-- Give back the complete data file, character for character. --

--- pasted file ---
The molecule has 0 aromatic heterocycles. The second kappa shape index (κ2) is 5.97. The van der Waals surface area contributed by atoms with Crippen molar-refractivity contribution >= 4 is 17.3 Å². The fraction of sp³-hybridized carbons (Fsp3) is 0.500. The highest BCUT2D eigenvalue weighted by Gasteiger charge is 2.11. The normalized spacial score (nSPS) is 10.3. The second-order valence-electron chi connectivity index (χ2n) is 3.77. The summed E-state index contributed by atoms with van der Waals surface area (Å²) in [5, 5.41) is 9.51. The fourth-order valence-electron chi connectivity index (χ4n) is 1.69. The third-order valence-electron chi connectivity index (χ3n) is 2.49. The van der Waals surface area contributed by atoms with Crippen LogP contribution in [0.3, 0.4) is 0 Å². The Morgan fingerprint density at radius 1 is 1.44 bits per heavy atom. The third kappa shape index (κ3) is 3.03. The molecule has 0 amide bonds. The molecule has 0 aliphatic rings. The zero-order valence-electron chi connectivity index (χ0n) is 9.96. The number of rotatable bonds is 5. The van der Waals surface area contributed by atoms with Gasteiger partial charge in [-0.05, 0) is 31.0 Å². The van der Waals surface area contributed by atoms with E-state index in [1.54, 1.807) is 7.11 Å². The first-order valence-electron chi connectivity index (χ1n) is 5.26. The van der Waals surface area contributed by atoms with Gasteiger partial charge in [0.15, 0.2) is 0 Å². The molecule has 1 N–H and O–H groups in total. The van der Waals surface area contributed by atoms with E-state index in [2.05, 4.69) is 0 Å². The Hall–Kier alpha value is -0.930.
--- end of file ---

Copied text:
The molecule has 0 aromatic heterocycles. The second kappa shape index (κ2) is 5.97. The van der Waals surface area contributed by atoms with Crippen molar-refractivity contribution >= 4 is 17.3 Å². The fraction of sp³-hybridized carbons (Fsp3) is 0.500. The highest BCUT2D eigenvalue weighted by Gasteiger charge is 2.11. The normalized spacial score (nSPS) is 10.3. The second-order valence-electron chi connectivity index (χ2n) is 3.77. The summed E-state index contributed by atoms with van der Waals surface area (Å²) in [5, 5.41) is 9.51. The fourth-order valence-electron chi connectivity index (χ4n) is 1.69. The third-order valence-electron chi connectivity index (χ3n) is 2.49. The van der Waals surface area contributed by atoms with Crippen LogP contribution in [0.3, 0.4) is 0 Å². The Morgan fingerprint density at radius 1 is 1.44 bits per heavy atom. The third kappa shape index (κ3) is 3.03. The molecule has 0 amide bonds. The molecule has 0 aliphatic rings. The zero-order valence-electron chi connectivity index (χ0n) is 9.96. The number of rotatable bonds is 5. The van der Waals surface area contributed by atoms with Gasteiger partial charge in [-0.05, 0) is 31.0 Å². The van der Waals surface area contributed by atoms with E-state index in [1.54, 1.807) is 7.11 Å². The first-order valence-electron chi connectivity index (χ1n) is 5.26. The van der Waals surface area contributed by atoms with Gasteiger partial charge in [0.15, 0.2) is 0 Å². The molecule has 1 N–H and O–H groups in total. The van der Waals surface area contributed by atoms with E-state index in [2.05, 4.69) is 0 Å². The Hall–Kier alpha value is -0.930.